Dear Stan community,

I have been for the first time studying about Gaussian process. I initially decided to infer a property from a material given a set of data. I’ll refer to this property here as P. This property varies spatially. My problem is unidimensional, so P = P(x) where x denotes the spatial coordinate. My objective was then to infer a vector of parameters \vec{P} = [P_1, P_2, ..., P_{I}], where P_i = P(x_i) and x_i denotes a node from the grid I use to discretize my spatial domain. Besides, I is the number of nodes. I decided to use a Gaussian process to model the prior regarding the elements in \vec{P}.

The code that I have is similar to this:

```
functions {
// Define here some useful functions
}
data {
int n_data; // Number of data
vector[n_data] D_vec; // Vector with data
int I; // Number of nodes used to discretize the spatial domain
real x_vec[I] // Numerical grid. For example, [0, 0.25, 0.5, 1], where the
// spatial domain from x = 0 to x = 1 is discretized by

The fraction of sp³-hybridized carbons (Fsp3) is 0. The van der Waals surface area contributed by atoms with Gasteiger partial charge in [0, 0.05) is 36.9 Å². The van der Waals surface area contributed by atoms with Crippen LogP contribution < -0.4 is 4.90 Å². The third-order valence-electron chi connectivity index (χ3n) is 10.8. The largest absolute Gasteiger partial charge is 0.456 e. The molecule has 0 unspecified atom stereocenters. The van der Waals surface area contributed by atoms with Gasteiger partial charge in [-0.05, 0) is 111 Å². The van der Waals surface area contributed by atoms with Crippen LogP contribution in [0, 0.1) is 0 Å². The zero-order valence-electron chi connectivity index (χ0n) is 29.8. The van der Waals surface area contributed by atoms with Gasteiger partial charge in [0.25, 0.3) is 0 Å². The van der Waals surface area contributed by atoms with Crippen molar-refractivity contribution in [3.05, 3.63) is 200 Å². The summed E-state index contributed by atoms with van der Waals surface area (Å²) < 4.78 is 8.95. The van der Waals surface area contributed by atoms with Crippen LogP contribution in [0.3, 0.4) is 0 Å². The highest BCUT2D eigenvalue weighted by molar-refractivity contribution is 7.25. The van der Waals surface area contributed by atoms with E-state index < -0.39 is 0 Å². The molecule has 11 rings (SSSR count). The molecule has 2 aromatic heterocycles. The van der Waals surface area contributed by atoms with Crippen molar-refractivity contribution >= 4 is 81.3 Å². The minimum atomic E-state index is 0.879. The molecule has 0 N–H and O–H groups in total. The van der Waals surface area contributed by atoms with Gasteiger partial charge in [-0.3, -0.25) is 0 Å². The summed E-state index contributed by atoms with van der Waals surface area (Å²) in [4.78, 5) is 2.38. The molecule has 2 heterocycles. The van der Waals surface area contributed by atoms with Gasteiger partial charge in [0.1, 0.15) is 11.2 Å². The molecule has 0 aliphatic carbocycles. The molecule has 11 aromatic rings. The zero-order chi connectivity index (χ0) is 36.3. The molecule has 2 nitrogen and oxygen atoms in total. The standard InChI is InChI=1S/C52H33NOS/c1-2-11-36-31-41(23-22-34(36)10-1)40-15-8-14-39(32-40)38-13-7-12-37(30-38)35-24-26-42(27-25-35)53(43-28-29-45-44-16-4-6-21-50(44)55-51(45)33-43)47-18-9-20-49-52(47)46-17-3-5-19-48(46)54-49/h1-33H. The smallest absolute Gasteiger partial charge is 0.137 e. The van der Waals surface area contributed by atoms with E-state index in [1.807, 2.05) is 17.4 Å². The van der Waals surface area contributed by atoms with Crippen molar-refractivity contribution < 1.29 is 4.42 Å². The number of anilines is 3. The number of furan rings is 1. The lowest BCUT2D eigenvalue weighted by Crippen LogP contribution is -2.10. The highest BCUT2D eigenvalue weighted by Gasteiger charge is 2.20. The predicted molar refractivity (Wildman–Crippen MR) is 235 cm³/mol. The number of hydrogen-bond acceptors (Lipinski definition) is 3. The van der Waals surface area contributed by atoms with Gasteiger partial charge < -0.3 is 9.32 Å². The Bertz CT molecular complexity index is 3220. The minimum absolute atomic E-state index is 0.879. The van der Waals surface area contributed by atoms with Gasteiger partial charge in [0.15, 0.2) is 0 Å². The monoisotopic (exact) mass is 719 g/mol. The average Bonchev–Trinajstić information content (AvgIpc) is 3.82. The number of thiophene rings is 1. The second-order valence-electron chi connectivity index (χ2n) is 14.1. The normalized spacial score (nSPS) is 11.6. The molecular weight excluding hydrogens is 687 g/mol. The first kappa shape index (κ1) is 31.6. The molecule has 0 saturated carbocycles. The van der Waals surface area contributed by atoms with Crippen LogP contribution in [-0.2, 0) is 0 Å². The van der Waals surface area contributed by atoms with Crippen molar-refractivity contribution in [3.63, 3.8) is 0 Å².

// four equally spaced nodes
}
parameters {
vector[I] P_vec; // Vector of parameters to be estimated
real<lower=0> sigma; // Hyperparameter for the GP
real<lower=0> length_scale; // Another hyperparameter for the GP
}
model {
// Define here some model for the likelihood
// Prior (GP)
vector[I] mu = rep_vector(0, n);
matrix[n, n] K = gp_exp_quad_cov(x, sigma, length_scale);
K = add_diag(K, 1e-9);
matrix[n, n] L_K = cholesky_decompose(K);
P_vec ~ multi_normal_cholesky(mu, L_K);
// Hyperpriors
sigma ~ normal(0, 1);
length_scale ~ normal(0, 1);
}
```

The example above was able to provide me good estimates of \vec{P}, which represent local values of the function P(x). Now I want to extend this idea to a two-dimensional case, that is, P = P(x,y). As far as I understand, I am supposed to use a multi-dimensional Gaussian process. According to the manual, the input for such case should be an array of vectors, and not an array of scalars as show above. It is not very clear to me how I am supposed to define this array of vectors.

Besides, I immediately think about not considering a vector \vec{P}, but a matrix \mathbf{P} with dimension I \times J, where each element P_{ij} is P_{ij} = P(x_i, y_j), with i=1,\dots,I and j=1,\dots,J. So I believe it makes sense to define \vec{P} as something like

```
P_vec = reshape(P_matrix, I * J, 1)
```

but I am not sure if this how I should model. It would be great if someone could give me some tips about how to proceed.

Thanks in advance for the attention!

Best,

Rodrigo